• CT, MRI: computed tomography (CT) and magnetic resonance imaging (MRI) are excellent tools for visualizing the major blood vessels of the body.
  • Angiography: this catheter-based technique, which uses dyes to make the blood vessels visible, remains the gold standard in diagnostic techniques. This is because it allows the physician to identify the exact location, as well as the severity, of areas of stenosis in any of the body's blood vessels, including the very small ones. Furthermore, this technique allows treatment to be initiated immediately, as part of the same procedure. As long as the affected vessel is easy to reach with a catheter, the physician can insert a stent to support the vessel walls.

Treatment for PAD by region (Fig. 2)

  • Arm: prosthetic bypass graft from the carotid artery to the subclavian artery (in the arm) beyond the point of stenosis (carotid-subclavian bypass; carotid-axillary bypass) (Fig. 3).
  • Pelvis: Y-shaped artificial prosthetic graft from the aorta to the iliac or femoral arteries (aorto-biiliac bypass, aorto-bifemoral bypass), or a one-sided bypass graft, using a straight artificial prosthetic graft from the aorta to the iliac artery (aorto-iliac bypass), or to the femoral artery (aorto-femoral bypass) (Fig. 3).
  • Legs: groin - endarterectomy and patch angioplasty (Fig. 4)
  • Thighs: femoro-popliteal I bypass using prosthetic graft (from femoral artery to popliteal artery above the knee) (Fig. 5).
  • Calves: femoro-popliteal III bypass (from femoral artery to popliteal artery below the knee) using a vein graft or a combination of vein and prosthesis if only an insufficient length of vein is available (prosthesis above the knee, with vein graft reaching from there to beyond the knee: this is known as a composite graft) (Fig. 5). If only an insufficient length of vein is available, the bypass is performed using prostheses made from special kink-resistant material (known as ringed grafts)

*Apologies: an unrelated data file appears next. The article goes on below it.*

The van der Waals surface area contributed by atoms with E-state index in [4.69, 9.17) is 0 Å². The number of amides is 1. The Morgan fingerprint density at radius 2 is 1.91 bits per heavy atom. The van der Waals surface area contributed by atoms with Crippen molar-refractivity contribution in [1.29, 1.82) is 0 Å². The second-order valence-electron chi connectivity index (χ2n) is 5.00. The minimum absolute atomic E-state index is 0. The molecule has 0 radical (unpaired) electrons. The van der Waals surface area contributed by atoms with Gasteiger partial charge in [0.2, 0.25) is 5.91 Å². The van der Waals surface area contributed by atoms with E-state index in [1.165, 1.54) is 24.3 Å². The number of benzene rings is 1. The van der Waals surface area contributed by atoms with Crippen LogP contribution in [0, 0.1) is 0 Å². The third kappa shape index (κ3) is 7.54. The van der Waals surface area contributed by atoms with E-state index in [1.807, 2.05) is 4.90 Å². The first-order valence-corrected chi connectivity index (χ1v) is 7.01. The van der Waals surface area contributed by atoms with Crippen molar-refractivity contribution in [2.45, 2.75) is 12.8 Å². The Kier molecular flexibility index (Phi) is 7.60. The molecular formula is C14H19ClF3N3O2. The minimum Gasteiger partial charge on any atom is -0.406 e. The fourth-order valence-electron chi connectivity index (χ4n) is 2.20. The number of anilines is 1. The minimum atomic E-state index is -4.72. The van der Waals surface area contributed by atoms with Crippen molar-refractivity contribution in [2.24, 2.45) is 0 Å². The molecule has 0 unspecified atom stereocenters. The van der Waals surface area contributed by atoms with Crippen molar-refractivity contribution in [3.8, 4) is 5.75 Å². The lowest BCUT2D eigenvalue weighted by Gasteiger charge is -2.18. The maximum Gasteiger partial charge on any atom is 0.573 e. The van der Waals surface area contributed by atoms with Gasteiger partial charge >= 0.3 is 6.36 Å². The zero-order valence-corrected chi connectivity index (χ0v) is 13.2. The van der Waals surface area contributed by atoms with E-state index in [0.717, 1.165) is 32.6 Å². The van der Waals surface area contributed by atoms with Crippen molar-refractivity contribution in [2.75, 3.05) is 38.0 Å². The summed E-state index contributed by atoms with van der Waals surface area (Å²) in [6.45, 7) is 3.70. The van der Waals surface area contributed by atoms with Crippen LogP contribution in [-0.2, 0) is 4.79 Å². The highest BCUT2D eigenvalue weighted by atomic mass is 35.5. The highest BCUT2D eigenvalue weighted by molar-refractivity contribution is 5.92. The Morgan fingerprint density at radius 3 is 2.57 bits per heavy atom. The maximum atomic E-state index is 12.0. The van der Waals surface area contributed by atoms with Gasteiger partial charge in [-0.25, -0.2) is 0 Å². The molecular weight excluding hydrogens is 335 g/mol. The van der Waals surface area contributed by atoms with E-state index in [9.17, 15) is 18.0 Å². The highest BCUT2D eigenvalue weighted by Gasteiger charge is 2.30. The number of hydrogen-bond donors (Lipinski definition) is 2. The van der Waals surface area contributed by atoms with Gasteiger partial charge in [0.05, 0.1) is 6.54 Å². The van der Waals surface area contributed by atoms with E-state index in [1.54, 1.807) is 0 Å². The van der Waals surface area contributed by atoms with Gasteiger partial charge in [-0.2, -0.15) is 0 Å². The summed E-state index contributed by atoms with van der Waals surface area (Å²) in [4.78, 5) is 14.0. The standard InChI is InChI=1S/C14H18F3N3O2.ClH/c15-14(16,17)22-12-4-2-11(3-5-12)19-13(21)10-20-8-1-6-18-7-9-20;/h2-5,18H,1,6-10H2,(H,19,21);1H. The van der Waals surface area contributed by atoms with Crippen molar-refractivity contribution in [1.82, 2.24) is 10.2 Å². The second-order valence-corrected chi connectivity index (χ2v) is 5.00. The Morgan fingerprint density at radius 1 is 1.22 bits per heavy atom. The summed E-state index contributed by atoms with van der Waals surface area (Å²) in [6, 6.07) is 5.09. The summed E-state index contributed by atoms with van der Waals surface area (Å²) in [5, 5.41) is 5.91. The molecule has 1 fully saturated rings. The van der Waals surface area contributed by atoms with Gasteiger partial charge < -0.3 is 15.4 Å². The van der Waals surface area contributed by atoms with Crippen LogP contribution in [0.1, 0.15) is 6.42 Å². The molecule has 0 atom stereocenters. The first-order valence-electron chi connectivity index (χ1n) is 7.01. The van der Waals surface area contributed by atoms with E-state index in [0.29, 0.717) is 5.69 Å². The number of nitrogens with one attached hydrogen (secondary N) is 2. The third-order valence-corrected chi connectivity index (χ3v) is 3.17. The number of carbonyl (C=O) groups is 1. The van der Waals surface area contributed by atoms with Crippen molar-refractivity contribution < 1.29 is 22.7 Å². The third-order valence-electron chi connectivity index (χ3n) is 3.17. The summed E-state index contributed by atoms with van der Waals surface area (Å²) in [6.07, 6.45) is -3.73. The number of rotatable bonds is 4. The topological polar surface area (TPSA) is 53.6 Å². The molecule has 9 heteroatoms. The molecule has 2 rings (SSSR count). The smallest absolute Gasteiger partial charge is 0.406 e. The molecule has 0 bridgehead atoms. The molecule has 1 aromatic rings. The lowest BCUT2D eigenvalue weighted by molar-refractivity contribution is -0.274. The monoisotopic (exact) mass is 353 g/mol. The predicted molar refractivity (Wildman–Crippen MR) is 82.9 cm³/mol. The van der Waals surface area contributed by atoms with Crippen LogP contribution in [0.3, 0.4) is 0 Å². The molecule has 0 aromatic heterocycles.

• Lower calves: femoro-crural bypass (from the femoral artery to one or several arteries in the lower calf) (Fig. 6).
  • Foot: from the femoral artery or the popliteal artery to one of the two pedal (foot) arteries (femoro-pedal bypass; popliteal-pedal bypass) (Fig. 6).

Specialist procedures in complex cases with stenosis (narrowing) affecting arteries at different levels:
Extra-anatomic bypass procedures: from the artery in the arm to one or both of the femoral arteries (axillo-femoral or axillo-bifemoral bypass) (Fig. 7). Crossover bypass from the iliac artery (pelvis) or the femoral artery on one side of the body to the femoral artery on the contralateral side (iliaco-femoral crossover bypass; femoro-femoral crossover bypass) (Fig. 8).

Relevant information

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  • Univ.-Prof. Dr. med.
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    Head of Department of Cardiac Surgery at Brandenburg Heart Center

    PA to the Head of Department Gudrun Gaal
    Immanuel Hospital Bernau Brandenburg Heart Center
    Ladeburger Str. 17
    16321 Bernau bei Berlin
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  • Univ.-Prof. Dr. med.
    Christian Butter
    Head of the Department of Cardiology, Immanuel Hospital Bernau Brandenburg Heart Center

    PA to Head of Department Christine Meinecke
    Immanuel Hospital Bernau Brandenburg Heart Center
    Ladeburger Str. 17
    16321 Bernau bei Berlin